6. How is it spread?
Local spread, up to some tens of miles, may be via wind. Over longer distances the risk of disease spread is most likely to be through the movement of diseased ash plants. Movement of logs or unsawn wood from infected trees might also be a pathway for the disease, although this is considered to be a low risk.
7. How did it get into Britain?
The first interception of diseased ash plants found in a Buckinghamshire nursery had entered Britain in a shipment of plants for planting from a supplier in the Netherlands, who had obtained them from a nursery in Belgium. Many of the other interceptions of infected plants had come from suppliers in mainland Europe. The discovery in October and November 2012 of infected trees in established woodlands near the south-east coast of England raises the possibility that a natural introduction of the fungus might have occurred, such as spores borne by the wind from mainland Europe across the North Sea and English Channel.
8. What other countries have Chalara fraxinea?
According to the European Plant Protection Organization (EPPO), Austria, Belgium, the Czech Republic, Finland, France, Germany, Hungary, Italy, Lithuania, the Netherlands, Norway, Poland, Slovenia and Sweden have confirmed its presence. On the basis of symptoms, the disease has also been observed in Denmark, Estonia, Latvia and Switzerland.
9. How were diseased ash plants allowed to enter Britain? What regulatory protection measures were in place to stop it coming in?
C. fraxinea is not a “regulated” plant disease in European Union plant health law, which means that ash plants moved between Member States are not subject to inspection. EU legislation allows Member States to take national measures to prevent the entry and spread of pests and diseases not found on their territory, and the UK introduced such legislation for Great Britain on 29 October 2012. Northern Ireland and the Republic of Ireland have similar legislation.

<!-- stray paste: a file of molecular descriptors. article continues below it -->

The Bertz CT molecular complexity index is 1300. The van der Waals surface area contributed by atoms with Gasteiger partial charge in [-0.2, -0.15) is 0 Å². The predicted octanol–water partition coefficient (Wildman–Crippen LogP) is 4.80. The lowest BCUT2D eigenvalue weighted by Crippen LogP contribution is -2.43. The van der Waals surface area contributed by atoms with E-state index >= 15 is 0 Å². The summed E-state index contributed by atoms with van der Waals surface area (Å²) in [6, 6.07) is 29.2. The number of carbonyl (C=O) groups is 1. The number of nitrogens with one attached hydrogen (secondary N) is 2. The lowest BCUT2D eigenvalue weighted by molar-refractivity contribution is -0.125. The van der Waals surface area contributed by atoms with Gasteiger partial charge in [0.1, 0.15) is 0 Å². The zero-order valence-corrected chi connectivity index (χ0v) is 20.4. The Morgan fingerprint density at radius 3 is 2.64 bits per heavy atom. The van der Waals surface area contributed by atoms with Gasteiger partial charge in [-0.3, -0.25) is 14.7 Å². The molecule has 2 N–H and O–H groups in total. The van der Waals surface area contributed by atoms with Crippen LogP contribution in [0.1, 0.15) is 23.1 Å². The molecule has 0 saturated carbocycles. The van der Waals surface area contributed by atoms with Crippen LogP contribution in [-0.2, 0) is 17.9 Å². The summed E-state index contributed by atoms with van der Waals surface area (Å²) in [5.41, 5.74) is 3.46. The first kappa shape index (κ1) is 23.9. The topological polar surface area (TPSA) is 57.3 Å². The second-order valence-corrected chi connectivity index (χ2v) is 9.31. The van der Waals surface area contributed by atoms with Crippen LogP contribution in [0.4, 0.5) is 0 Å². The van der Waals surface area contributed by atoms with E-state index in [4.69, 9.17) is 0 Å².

10. What are you doing to deal with the current known introductions?
Fera and Scottish Government inspectors have been following up plants involved with the different interceptions, requiring destruction of associated plants. A multi-agency, cross-border Outbreak Management Team has been formed, including representatives from all five countries in the British Isles. Forestry Commission staff have been redeployed from usual duties to survey the British countryside for signs of the disease, and a strategy to deal with it is being developed as research information and information about its extent is obtained and analysed.
11. Will you be able to eradicate it?
Where the disease is established it will be impossible to eradicate, but we are giving ourselves the best prospects by responding promptly to findings. We need to determine the extent to which the organism is present and whether it is established, which is why we encourage all those with an interest in trees and woodland to work with us to report any suspected findings.
12. Why did FC/Fera not act before now?
This has been an evolving situation. The organism which was at one time thought to be causing this disease has been present in Great Britain since the 1800s and is already widespread, so legislative action against it would not have been appropriate. But with better scientific techniques we now know that a different organism is responsible. The origins of this organism are not known.
13. Why is this organism not regulated at EU level?
The disease is already established in much of eastern and northern Europe, so action across the EU is not realistic. However, parts of the UK which remain free of the disease can be considerd for “protected zone” status, which would introduce requirements for ash plants being moved into the UK to come from a designated "pest-free area" for C. fraxinea. This could be the next step after having introduced national legislation on this issue. No such pest-free areas have yet been designated in any country.
14. Why can't we grow our own ash trees here instead of importing them?
We can and do grow our own trees, and people have the option to specify British-grown trees and plants if they wish. We strongly advise tree and plant buyers to be very careful to specify healthy stock from reputable suppliers, to practise good plant hygiene and biosecurity in their own gardens and woodlands etc to prevent accidental spread of plant diseases, and to report any plant diseases. Buyers should also be aware that seed gathered from British trees is sometimes sent to nurseries in continental Europe to be cultivated before being reimported as seedlings.